A Soldier is not a Police Officer
Based on an economicist idea, and that of international criminal activity, drug traffic and terrorism deserve a more energetic, qualified and efficient combat. Defence has been advanced to entrust the internal security to the armed forces.
In the first place, it should be assured that the armed forces in Portugal continue to merit the maximum respect and prestige among the people and at a national scale. The same applies to the Republican National Guard (GNR).
However, military involvement in internal security issues on its own, defies the Portuguese Constitutional Law. In fact, the police come under Title IX (Public Administration) and the armed forces under Title X, (National Defence) against external threat or aggression. These two “titled” systematic juridical separations mean distinct juridical realities and entities.
Besides, the above-mentioned “militarist” (not military) argument follows a line that seems to discredit the security forces of the country; i.e. by subscribing a certification of incompetence to all police forces specially the Public Security Forces (PSP) and the GNR, which, with their especial corps have the mission to cope up with any internal threat and assure internal security and prevention. Otherwise, there is no indicator that the armed forces, especially due to their specific and special preparation, are better prepared for crime detection or prevention. A modest argument that can be advanced on this matter is that if anything goes wrong in this domain, concerning the police, why not first endow the security forces with better equipment, as demanded by the respective professional associations, before opting for the armed forces?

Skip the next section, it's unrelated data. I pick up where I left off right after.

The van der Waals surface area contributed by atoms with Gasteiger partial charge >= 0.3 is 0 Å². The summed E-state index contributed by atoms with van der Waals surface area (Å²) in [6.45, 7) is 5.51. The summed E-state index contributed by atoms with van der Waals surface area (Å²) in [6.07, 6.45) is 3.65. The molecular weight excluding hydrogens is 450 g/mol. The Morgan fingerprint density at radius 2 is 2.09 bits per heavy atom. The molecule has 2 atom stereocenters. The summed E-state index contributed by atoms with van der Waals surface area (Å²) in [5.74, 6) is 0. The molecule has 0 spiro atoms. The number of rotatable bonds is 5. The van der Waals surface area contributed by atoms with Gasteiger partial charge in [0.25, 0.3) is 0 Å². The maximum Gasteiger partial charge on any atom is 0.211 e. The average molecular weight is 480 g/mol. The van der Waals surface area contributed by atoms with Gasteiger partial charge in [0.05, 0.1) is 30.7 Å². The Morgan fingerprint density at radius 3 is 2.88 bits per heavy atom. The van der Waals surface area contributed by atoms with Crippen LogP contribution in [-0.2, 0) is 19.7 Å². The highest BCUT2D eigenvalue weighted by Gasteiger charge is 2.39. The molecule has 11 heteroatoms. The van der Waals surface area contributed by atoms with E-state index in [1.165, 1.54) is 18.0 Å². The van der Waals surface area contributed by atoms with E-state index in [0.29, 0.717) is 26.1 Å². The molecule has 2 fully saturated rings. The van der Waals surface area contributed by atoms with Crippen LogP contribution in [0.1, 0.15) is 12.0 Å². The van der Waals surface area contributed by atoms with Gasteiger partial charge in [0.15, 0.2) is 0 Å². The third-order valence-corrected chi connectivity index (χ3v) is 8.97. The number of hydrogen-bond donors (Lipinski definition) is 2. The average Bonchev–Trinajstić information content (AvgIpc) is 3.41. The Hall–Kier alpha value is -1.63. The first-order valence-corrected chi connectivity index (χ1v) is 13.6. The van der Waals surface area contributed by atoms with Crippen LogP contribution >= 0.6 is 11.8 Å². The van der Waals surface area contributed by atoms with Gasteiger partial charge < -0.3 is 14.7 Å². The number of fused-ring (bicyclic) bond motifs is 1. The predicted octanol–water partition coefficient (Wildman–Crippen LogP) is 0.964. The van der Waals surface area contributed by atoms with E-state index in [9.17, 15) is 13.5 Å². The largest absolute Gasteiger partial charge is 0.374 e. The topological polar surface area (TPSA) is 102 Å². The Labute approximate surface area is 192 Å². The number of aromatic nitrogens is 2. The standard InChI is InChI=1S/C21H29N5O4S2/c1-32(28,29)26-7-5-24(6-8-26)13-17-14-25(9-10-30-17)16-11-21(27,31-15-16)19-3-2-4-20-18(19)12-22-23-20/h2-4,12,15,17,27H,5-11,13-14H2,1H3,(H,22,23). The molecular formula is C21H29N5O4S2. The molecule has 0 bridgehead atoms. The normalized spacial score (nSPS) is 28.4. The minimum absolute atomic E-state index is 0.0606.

The Portuguese Constitutional Law does not exclude military collaboration and cooperation with civil structures and even foresees the control by the military in internal affairs, in cases such as the state of siege, emergency or public calamity. What the law does not allow is the control or the direction of police security forces, in peace time and democratic normality, simply on its own.
It must be said that the armed forces do not need the security forces to show their power, prowess or intervention capacity. The armed forces have their own universally recognized prestige. But the fact remains that the “militarization” of the police is a common means used in autocratic regimes, as can be easily testified by the recent past in Portugal.
A soldier is not a police officer. In times of peace and normality, it is not indifferent for a citizen in his daily life to be reproached by a soldier or police officer, however polite the former may be. The policeman should professionally make use of a technical and tactical preparation which, by way of principle, a soldier is not prepared to use professionally. That is why the saying goes that “a troop in the police, is neither a good police officer nor a good military man”.
European police federations such as CESP (European Council of Police Trade Unions) or the EuroCOP (European Confederation of Police) and the European Chart of Police recommend police institutions to be demilitarized. As such, defending the demilitarization of the police cannot be viewed as anti-military, but it certainly is anti-militarist, a concept that is surely sustained in democratic terms in Europe where EUROMIL represents uniquely the body and the spirit of the European military associations.
By António Bernardo Colaço, Judge, Supreme Court of Justice, Portugal